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lineinthewater 05-01-13 05:18 PM

Cutting carbon
 
I've seen bike shops cut carbon with no protection whatsover, allowing the dust to fall on the floor/table. I just finished cutting my first carbon steerer. I did it outside, with a protective mask. Do most shops handle carbon with such care?

kenji666 05-01-13 05:20 PM

People are made of carbon. What's the concern?

fietsbob 05-01-13 05:22 PM

8 story sweat shop collapses in Bangladesh .. it all depends on the business owner's priorities.

Airburst 05-01-13 05:28 PM


Originally Posted by kenji666 (Post 15576904)
People are made of carbon. What's the concern?

Your bones are made of calcium and phosphorus. Wanna eat a lump of calcium or snort a line of powdered phosphorus?

Less snarky answer, the problem is the form the carbon is in. In people, it's in chemical compounds, in a carbon-fibre composite structure like a bike, it's in fibres. I don't know for sure, but I have a feeling that the dust from cutting carbon composites may be similar to the fibres that come off asbestos when it disintegrates, and it's well-known how nasty those are. I don't actually know for sure, but even if it's just fine dust, breathing in large amounts of it is not a good idea.

I know my university does some work with carbon composites for motor vehicles, and they require the use of a mask when cutting it from what I'm told. I don't know if that's just arse-covering in case of some sort of lawsuit, or if it's genuinely necessary.

FBinNY 05-01-13 06:04 PM

The issue with cutting carbon is inhaled dust. This is a real concern when using power tools, but far less so when cutting stuff with a hacksaw. Saw dust is coarser and heavier that the fine dust that grinding creates. Once the dust settles to the floor it likely stays there, and isn't raised high enough to breathe (except if you're a dog) so of little concern. Normal good housekeeping manages it fine.

Also consider that standard industrial protocols are designed for workplaces where stuff is done all day, every day or at least fairly routinely. For a bike shop that cuts a fork now and then the total exposure is far less, so the risk to health is likewise lower.

caloso 05-01-13 06:07 PM


Originally Posted by FBinNY (Post 15577027)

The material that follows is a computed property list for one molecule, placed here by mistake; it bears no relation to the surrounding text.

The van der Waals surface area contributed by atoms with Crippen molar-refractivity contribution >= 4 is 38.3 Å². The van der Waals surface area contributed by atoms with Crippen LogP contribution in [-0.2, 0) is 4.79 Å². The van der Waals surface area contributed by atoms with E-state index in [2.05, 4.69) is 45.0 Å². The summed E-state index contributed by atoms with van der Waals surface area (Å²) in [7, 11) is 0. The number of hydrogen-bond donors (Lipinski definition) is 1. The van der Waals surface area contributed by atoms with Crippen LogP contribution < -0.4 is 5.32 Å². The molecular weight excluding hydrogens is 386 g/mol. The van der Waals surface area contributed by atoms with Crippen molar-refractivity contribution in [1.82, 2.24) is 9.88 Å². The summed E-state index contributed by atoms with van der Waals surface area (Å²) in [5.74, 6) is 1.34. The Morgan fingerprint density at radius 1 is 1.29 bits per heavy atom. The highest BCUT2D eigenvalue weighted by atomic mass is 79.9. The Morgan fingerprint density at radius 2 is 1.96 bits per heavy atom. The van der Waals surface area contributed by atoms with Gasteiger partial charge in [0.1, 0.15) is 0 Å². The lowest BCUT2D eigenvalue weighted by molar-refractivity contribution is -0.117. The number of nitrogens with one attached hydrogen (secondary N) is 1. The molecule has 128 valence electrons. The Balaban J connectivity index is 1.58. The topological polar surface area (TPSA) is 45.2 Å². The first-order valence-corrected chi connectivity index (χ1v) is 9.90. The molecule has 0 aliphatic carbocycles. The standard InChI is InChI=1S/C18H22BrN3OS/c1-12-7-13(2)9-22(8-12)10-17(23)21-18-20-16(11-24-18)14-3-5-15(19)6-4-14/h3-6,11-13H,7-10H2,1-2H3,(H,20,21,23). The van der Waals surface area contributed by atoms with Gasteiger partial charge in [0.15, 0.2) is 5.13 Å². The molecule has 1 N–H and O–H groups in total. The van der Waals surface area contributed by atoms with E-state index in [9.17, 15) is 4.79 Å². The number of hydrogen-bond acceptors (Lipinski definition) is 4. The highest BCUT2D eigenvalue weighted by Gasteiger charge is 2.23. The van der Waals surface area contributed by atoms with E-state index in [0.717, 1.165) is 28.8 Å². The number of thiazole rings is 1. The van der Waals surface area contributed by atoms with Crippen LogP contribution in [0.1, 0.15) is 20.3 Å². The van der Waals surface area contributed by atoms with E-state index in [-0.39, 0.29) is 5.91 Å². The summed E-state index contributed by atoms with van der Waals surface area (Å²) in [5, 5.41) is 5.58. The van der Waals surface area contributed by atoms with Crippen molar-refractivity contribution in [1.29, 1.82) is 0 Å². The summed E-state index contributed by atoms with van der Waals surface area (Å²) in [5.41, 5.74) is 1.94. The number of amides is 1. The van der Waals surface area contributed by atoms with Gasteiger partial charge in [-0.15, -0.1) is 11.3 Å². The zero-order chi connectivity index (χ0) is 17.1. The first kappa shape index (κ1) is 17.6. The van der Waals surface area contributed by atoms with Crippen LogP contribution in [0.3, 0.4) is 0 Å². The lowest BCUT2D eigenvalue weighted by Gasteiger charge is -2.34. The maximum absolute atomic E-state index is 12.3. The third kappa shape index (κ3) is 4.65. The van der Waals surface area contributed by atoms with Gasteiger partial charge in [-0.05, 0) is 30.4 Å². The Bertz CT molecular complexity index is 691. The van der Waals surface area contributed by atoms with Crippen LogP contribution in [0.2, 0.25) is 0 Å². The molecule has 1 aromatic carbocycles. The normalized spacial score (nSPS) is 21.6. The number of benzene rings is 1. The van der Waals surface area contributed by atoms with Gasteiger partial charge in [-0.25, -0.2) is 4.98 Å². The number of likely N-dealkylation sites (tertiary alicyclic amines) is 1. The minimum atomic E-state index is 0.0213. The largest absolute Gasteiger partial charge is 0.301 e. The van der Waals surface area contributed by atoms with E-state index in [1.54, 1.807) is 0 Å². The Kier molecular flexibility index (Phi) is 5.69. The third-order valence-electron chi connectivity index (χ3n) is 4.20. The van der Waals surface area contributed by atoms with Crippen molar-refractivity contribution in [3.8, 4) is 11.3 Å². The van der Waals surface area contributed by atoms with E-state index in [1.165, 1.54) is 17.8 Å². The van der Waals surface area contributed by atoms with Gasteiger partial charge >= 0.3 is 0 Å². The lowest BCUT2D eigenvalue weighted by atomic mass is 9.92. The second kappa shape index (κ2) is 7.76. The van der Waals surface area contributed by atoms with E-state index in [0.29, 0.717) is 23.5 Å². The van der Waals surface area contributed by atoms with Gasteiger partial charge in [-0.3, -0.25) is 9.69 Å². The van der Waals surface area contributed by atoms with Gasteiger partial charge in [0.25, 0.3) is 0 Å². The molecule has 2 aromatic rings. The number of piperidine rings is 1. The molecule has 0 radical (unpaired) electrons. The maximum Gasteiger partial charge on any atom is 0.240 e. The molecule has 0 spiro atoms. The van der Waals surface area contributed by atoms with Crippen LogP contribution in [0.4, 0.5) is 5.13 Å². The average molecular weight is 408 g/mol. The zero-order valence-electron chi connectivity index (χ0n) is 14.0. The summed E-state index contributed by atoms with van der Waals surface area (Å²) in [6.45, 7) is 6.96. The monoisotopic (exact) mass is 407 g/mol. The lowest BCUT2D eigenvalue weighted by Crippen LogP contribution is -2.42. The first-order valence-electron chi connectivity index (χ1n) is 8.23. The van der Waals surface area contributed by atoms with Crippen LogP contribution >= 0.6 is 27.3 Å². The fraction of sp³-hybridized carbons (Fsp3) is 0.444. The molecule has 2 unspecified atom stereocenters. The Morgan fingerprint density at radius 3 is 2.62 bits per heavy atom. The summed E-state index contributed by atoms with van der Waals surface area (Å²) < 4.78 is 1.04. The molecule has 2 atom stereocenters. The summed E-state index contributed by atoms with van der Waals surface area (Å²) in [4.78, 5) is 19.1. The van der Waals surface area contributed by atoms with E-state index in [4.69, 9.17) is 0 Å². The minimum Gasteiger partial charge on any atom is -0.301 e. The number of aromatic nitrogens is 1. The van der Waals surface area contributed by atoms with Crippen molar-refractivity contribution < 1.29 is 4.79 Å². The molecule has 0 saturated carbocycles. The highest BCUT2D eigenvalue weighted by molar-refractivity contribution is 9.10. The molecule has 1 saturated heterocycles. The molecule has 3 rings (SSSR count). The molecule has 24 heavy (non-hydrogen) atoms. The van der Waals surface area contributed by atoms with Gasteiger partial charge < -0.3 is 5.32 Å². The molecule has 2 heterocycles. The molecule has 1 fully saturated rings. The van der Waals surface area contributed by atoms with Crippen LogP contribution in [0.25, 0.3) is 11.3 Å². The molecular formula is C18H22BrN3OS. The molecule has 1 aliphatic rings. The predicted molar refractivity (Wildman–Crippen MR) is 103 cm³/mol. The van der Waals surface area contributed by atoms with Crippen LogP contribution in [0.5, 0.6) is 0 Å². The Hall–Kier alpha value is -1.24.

The issue with cutting carbon is inhaled dust. This is a real concern when using power tools, but far less so when cutting stuff with a hacksaw. Saw dust is coarser and heavier that the fine dust that grinding creates. Once the dust settles to the floor it likely stays there, and isn't raised high enough to breath (except if you're a dog) so of little concern. Normal good housekeeping manages it fine.

Makes sense to me. (Cut last 2 carbon steerers with an ordinary fine hacksaw blade, a steady hand, and no mask)

cycledogg 05-02-13 09:17 AM


Originally Posted by lineinthewater (Post 15576900)
I've seen bike shops cut carbon with no protection whatsover, allowing the dust to fall on the floor/table. I just finished cutting my first carbon steerer. I did it outside, with a protective mask. Do most shops handle carbon with such care?

Measure twice, cut once. We never worry about carbon dust. But as stated, we don't cut all day, every day. If you are highly allergic to dust or fell the need for added safety, by all means wear protection.
Cheers

HillRider 05-02-13 11:10 AM

Carbon dust is not asbestos, coal dust or silica dust and is reasonably benign. Breathing it all day every day certainly isn't recommended but occasional exposure isn't harmful.

Here are a couple of MSDS references:

http://www.carboncompositesinc.com/pdf/MSDS%20CCI.pdf
http://www.tapplastics.com/uploads/p...er%20Sheet.pdf

Note these MSDS sheets cover straight carbon fiber and cloth, not the resin bound composites used in bike components. Thsee composites would be even less irritating.

JTGraphics 05-02-13 11:25 AM

Be leave me we breath much worse stuff than that everyday out side :) a small cut isn't going to make you fall over unless you are allergic to it or something.
If you did it everyday I would wear something thats for sure, and when you do cut just use some common scenes and try to avoid what you can its not hard.

Number400 05-02-13 11:46 AM

My understanding is that the tiny tube-like shape of carbon fragments is the issue. They are too large to be absorbed into the bloodstream and too sharp to be expelled out from breathing. They won't "seed" but will get covered over and enough exposure can cause problems. An occasional cut at home should not be an issue. Heck, it's dangerous to breathe too much flour dust if you work in a bakery.

Airburst 05-02-13 03:14 PM


Originally Posted by HillRider (Post 15579826)
Carbon dust is not asbestos, coal dust or silica dust and is reasonably benign.

OK, looks like my advice is a little paranoid. Good to know it's not too nasty.

davidad 05-02-13 04:00 PM

Most people use the paper dust masks and they will only keep out dog hair and cannon balls. If the dust were a carcinogen you would need a mask with HEPA filters to be of any value.

Kimmo 05-03-13 09:10 AM

When I worked at Applied Composites, my boss told me the issue is that the carbon is chemically inert, so the body has very limited means to expel inhaled dust and so on... he gave me an example of a splinter he had for months.


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